RE: Issue 133: SOAP and Web Architecture: Draft sentences for HTT P bi nding preamble.

Hi Paul,

> -----Original Message-----
> From: Paul Prescod []
> Sent: 19 February 2002 13:20
> To: Martin Gudgin
> Cc: Paul Prescod; Williams, Stuart;
> Subject: Re: Issue 133: SOAP and Web Architecture: Draft sentences for
> HTTP bi nding preamble.
> Martin Gudgin wrote:
> > 
> >...
> > 
> > It is unclear ( to me at least ) how such a call would differ from a
> > standard HTTP GET. What would make it SOAP? 
> I don't want to get into a philosophy of "what is SOAP" because that's a
> whole 'nother rant. ;)


> But consider this use-case: a SOAP message that is logically a getter
> bridges either from MQSeries to HTTP or back. I think that the client
> should issue XML-based SOAP which becomes HTTP-friendly SOAP. SOAP
> headers are bridged to (admittedly lengthy) HTTP headers (or an entity
> body part?). SOAP parameters are bridged to HTTP parameters.
> mustUnderstand to M-GET. etc. I admit I haven't worked out all of the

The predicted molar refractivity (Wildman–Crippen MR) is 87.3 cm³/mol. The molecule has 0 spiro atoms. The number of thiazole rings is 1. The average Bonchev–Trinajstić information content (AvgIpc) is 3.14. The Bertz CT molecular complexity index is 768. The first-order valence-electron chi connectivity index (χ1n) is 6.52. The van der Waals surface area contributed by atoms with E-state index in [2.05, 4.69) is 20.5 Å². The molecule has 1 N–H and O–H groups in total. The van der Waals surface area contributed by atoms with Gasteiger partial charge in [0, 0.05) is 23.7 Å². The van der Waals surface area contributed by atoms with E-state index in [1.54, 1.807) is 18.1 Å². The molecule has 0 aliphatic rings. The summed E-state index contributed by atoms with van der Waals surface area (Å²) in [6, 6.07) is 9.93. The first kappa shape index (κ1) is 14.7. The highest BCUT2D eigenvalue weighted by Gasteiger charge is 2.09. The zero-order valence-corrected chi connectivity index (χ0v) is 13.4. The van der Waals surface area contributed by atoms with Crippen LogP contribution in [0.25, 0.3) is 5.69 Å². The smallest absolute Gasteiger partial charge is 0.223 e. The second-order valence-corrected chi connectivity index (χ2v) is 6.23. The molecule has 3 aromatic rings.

> details because I'm just jumping in when I noticed that Mark's issue is
> being resolved while he is away. I don't have time to fix this today. ;)

Couple of things... firstly its unfortunate that Mark is away. No-doubt we
will hear from Mark on his return and at the F2F. Mark sent regrets for the
last WG telcon and with respect to Issue 133 made specific reference to his
earlier posting at [1]. The resolution at [2] and the wording I drafted for
inclusion in the spec [3] were certainly intended to take on-board Mark's
'simple' suggestion in [1].


On the business of 'morphing' between HTTP headers and SOAP headers... I
find myself asking... 'why'? The SOAP headers are intended for SOAP nodes
along a message path (SOAP intermediaries and/or the ultimate recipient)...
they are not intended for HTTP intermediaries, so why wear them on the
outside? From a SOAP POV recipients of SOAP messages carried in HTTP
requests are HTTP origin servers.

I have a feeling that even encoding message content into HTTP headers would
lead to claims of the creation of a non-URI addressable space. So I'm
curious about where to draw the line between what it is comfortable to see
'morphed' into HTTP headers and what should be propagated into a request
URI, particularly if the content of such headers has an impact on what
resource is actually referenced or what response is generated and in some
sense can be seen as a form of sub-addressing (which seems little different
from the notion of there being a form of sub-addressing within the message
content itself).

> Paul Prescod


Stuart Williams

Received on Wednesday, 20 February 2002 11:39:21 UTC